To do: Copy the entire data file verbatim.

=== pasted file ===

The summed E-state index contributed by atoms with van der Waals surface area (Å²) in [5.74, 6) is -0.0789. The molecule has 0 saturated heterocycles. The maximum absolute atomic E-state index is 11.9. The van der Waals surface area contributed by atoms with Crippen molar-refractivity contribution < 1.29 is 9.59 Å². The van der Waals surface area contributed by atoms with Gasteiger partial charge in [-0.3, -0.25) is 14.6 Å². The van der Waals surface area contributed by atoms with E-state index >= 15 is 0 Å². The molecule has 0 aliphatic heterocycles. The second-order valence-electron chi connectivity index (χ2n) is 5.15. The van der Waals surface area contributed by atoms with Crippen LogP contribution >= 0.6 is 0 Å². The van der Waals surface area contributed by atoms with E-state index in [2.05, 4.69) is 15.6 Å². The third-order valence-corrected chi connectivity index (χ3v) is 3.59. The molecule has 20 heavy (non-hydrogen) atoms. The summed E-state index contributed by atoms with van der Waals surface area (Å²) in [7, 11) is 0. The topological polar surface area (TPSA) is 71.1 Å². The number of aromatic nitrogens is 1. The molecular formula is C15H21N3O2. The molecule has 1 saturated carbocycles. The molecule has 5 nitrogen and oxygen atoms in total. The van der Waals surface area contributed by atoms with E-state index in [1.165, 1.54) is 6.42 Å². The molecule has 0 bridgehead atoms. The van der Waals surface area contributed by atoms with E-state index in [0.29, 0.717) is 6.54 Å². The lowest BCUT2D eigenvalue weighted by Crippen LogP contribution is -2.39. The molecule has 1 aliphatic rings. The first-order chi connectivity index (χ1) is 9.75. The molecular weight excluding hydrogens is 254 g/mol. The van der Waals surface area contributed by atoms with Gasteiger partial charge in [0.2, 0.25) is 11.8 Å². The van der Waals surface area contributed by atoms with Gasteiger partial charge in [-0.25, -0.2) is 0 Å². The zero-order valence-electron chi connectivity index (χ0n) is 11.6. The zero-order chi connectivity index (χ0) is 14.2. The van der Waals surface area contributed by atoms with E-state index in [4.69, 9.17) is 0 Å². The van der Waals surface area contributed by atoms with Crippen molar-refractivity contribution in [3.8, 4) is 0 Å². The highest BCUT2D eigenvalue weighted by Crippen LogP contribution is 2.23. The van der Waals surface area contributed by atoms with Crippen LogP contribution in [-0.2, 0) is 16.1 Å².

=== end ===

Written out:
The summed E-state index contributed by atoms with van der Waals surface area (Å²) in [5.74, 6) is -0.0789. The molecule has 0 saturated heterocycles. The maximum absolute atomic E-state index is 11.9. The van der Waals surface area contributed by atoms with Crippen molar-refractivity contribution < 1.29 is 9.59 Å². The van der Waals surface area contributed by atoms with Gasteiger partial charge in [-0.3, -0.25) is 14.6 Å². The van der Waals surface area contributed by atoms with E-state index >= 15 is 0 Å². The molecule has 0 aliphatic heterocycles. The second-order valence-electron chi connectivity index (χ2n) is 5.15. The van der Waals surface area contributed by atoms with Crippen LogP contribution >= 0.6 is 0 Å². The van der Waals surface area contributed by atoms with E-state index in [2.05, 4.69) is 15.6 Å². The third-order valence-corrected chi connectivity index (χ3v) is 3.59. The molecule has 20 heavy (non-hydrogen) atoms. The summed E-state index contributed by atoms with van der Waals surface area (Å²) in [7, 11) is 0. The topological polar surface area (TPSA) is 71.1 Å². The number of aromatic nitrogens is 1. The molecular formula is C15H21N3O2. The molecule has 1 saturated carbocycles. The molecule has 5 nitrogen and oxygen atoms in total. The van der Waals surface area contributed by atoms with E-state index in [1.165, 1.54) is 6.42 Å². The molecule has 0 bridgehead atoms. The van der Waals surface area contributed by atoms with E-state index in [0.29, 0.717) is 6.54 Å². The lowest BCUT2D eigenvalue weighted by Crippen LogP contribution is -2.39. The molecule has 1 aliphatic rings. The first-order chi connectivity index (χ1) is 9.75. The molecular weight excluding hydrogens is 254 g/mol. The van der Waals surface area contributed by atoms with Gasteiger partial charge in [0.2, 0.25) is 11.8 Å². The van der Waals surface area contributed by atoms with Gasteiger partial charge in [-0.25, -0.2) is 0 Å². The zero-order valence-electron chi connectivity index (χ0n) is 11.6. The zero-order chi connectivity index (χ0) is 14.2. The van der Waals surface area contributed by atoms with E-state index in [4.69, 9.17) is 0 Å². The van der Waals surface area contributed by atoms with Crippen molar-refractivity contribution in [3.8, 4) is 0 Å². The highest BCUT2D eigenvalue weighted by Crippen LogP contribution is 2.23. The van der Waals surface area contributed by atoms with Crippen LogP contribution in [-0.2, 0) is 16.1 Å².